Whilst it’s fair to comment that Nirvana often sounded quite separate from many archetypical grunge bands, it seems clear to us that the Seattle Sound itself was quite diverse! Nirvana brought Seattle to the word in a big way, so they will forever be known as the defining Grunge band, whether their sound is an accurate representation or not. Who cares, when they wrote songs as good as this?!



Alice in Chains – Them Bones

If we were to sum up Alice in Chains in one word (other than ‘awesome’) it would be haunted. There is a dark heart to their music, a saturnine beauty brought in by the almost choral twin harmony vocals of former lead singer Layne Staley and lead guitarist Jerry Cantrell. These, matched to the bleak, brutal riffs and frontier-referencing grandeur of their music make AIC quite an unforgettable listen.

It’s easy to ascribe doom and portent to the band’s music, given the prevalence of heroin and death in the line-up. Vocalist Layne Staley and original bassist Mike Starr both died from heroin overdoses, and much of their biggest album Dirt deals with themes of addiction and suffering. However, a closer look at the album credits reveals that it’s bandleader Cantrell who wrote most of those songs, including this seminal track, Them Bones. It won’t stop the overall feeling of danger that breathes inside the band’s music, but it’s still interesting to note who’s responsible for the tone.

Them Bones displays lots of great Alice in Chains ‘signature moves’: the downtuned, doomy riff is in an off-time signature and travels slightly into atonality; the tight vocal harmonies hang deathly beautiful above the grinding music and the whole song itself lurches like some Lovecraftian beast emerging from a dark ocean. Theirs may be a troubled place, but each of their songs glitters with burning ambition and intention.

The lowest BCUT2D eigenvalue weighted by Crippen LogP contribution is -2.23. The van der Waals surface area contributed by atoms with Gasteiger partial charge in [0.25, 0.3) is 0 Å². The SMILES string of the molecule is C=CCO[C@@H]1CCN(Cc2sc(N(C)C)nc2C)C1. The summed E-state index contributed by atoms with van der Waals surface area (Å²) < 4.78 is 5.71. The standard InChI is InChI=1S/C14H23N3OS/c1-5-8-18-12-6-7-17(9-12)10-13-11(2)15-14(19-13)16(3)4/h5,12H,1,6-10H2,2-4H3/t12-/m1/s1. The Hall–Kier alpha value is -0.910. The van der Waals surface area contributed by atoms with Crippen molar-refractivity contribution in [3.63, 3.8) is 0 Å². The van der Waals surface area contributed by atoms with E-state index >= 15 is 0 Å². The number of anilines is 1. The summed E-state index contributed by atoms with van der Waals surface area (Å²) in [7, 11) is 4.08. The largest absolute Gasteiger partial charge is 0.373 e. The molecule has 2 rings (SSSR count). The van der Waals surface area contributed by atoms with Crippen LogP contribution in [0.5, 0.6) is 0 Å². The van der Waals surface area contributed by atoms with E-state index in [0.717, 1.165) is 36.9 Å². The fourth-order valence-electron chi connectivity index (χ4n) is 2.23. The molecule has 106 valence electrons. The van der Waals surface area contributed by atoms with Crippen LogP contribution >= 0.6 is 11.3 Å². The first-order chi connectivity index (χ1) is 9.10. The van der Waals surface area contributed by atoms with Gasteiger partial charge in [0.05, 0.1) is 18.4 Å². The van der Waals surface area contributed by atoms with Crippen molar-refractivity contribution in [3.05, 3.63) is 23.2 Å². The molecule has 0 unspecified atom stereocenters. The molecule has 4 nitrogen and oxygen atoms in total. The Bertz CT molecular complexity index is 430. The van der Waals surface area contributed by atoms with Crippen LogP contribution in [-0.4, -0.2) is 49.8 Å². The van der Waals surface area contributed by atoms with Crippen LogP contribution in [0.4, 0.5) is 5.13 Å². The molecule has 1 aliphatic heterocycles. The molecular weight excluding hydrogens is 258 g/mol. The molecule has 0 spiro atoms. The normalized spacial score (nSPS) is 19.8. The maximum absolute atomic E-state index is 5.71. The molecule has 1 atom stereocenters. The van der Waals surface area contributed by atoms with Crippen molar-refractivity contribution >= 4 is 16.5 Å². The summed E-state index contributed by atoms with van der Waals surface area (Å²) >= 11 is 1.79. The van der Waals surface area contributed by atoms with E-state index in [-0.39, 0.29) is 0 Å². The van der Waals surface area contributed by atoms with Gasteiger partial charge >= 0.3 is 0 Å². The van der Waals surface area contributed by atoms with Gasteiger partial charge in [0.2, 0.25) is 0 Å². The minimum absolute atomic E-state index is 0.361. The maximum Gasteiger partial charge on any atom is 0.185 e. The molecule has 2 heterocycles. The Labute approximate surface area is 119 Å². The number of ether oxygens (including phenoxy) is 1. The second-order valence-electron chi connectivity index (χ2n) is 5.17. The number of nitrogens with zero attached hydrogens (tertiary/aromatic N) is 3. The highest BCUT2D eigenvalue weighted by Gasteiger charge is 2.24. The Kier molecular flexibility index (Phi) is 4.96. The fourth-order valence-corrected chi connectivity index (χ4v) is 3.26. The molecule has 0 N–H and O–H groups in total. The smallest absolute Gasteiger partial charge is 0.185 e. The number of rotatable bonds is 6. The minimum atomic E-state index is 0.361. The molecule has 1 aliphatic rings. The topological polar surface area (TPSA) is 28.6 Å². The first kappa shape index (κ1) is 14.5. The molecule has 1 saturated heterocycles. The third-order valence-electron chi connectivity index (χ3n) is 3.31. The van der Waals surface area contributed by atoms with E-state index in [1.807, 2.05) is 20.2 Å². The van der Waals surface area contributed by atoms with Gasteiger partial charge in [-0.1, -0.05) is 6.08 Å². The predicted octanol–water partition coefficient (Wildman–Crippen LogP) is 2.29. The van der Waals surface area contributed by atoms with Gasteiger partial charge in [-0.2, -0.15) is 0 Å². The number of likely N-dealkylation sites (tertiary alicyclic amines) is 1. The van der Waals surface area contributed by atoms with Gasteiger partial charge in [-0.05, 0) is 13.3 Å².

Pearl Jam – Alive

Our final choice today is from Grunge’s true survivors, and brings with it perhaps the best chorus of all of today’s songs.

As with many Grunge-era tunes, the subject matter is dark (lead singer Eddie Vedder being lied to about his parentage and learning the truth too late), the riffs are bleak and 70s-influenced and the emotion is high.

Pearl Jam are entwined with various elements of Grunge’s emerging history. Mother Love Bone, a seminal Seattle band, contained pre-Pearl Jam members Stone Gossard and Jeff Ament. Lead singer Andrew Wood’s death by overdose prompted a heartfelt tribute album, Temple of the Dog, by scene members who included Soundgarden’s Chris Cornell and fresh-face to Seattle Eddie Vedder. Pearl Jam came around after Mother Love Bone broke up, and have remained a tightknit force ever since.

Alive, from Pearl Jam’s debut Ten, is an early example of a great Grunge Epic. Stone Gossard’s riff is familiar yet oblique; the song gets amped up and intense but keeps a lid on overtly rocking out; and Mike McCready’s extended guitar solo brought a potent mixture of Hendrix and Robbie Kreiger to the fore like never before. As for the vocal: well, let’s just say that it isn’t Vedder’s fault that so many post-grunge bleaters attempted to steal his sound, any more than it’s Stevie Ray Vaughan’s fault that so many blues bores wind themselves into a frenzy trying to cop his style note for note! It's a phenomal song, and one that brings together many of those mythical Grunge motifs in an authentic and legitimate way.



Final Thoughts

Seattle in the early 90s was fertile soil indeed! It’s quite unbelievable in these current times, to think of a similar thing happening again, but that always seems to be the way people think right before a new thing does happen! Luckily for us, we have all of this great music to listen to and love, plus many of the great from that era are still playing music, and in fact are not particularly old yet!

We feel sorry to have missed out the greatness of Mark Lanegan’s Scremaing Trees, Buzz Osborne’s Melvins and a few other great Seattle bands from the Grunge era (and area), but Top 5’s are like that!

We hoped you enjoyed our Top 5! Let us know which bands you’d have included!

Thanks for reading


Ray McClelland

Here are some similar articles you might like